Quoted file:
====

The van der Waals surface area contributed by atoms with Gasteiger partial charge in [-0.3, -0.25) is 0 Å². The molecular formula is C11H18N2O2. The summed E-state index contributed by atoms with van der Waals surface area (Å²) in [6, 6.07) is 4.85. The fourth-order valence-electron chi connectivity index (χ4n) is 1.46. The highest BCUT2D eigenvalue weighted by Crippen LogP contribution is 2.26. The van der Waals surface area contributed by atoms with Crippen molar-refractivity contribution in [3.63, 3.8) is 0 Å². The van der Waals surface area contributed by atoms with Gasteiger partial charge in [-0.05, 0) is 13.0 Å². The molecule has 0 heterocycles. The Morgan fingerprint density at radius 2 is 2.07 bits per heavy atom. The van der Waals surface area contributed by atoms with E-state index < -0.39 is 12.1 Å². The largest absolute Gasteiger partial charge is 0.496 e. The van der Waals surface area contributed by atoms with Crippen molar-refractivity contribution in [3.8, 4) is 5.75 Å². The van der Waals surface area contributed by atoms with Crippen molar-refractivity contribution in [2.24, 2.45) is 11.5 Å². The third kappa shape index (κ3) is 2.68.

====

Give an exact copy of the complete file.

The van der Waals surface area contributed by atoms with Gasteiger partial charge in [-0.3, -0.25) is 0 Å². The molecular formula is C11H18N2O2. The summed E-state index contributed by atoms with van der Waals surface area (Å²) in [6, 6.07) is 4.85. The fourth-order valence-electron chi connectivity index (χ4n) is 1.46. The highest BCUT2D eigenvalue weighted by Crippen LogP contribution is 2.26. The van der Waals surface area contributed by atoms with Crippen molar-refractivity contribution in [3.63, 3.8) is 0 Å². The van der Waals surface area contributed by atoms with Gasteiger partial charge in [-0.05, 0) is 13.0 Å². The molecule has 0 heterocycles. The Morgan fingerprint density at radius 2 is 2.07 bits per heavy atom. The van der Waals surface area contributed by atoms with E-state index < -0.39 is 12.1 Å². The largest absolute Gasteiger partial charge is 0.496 e. The van der Waals surface area contributed by atoms with Crippen molar-refractivity contribution in [3.8, 4) is 5.75 Å². The van der Waals surface area contributed by atoms with Crippen molar-refractivity contribution in [2.24, 2.45) is 11.5 Å². The third kappa shape index (κ3) is 2.68.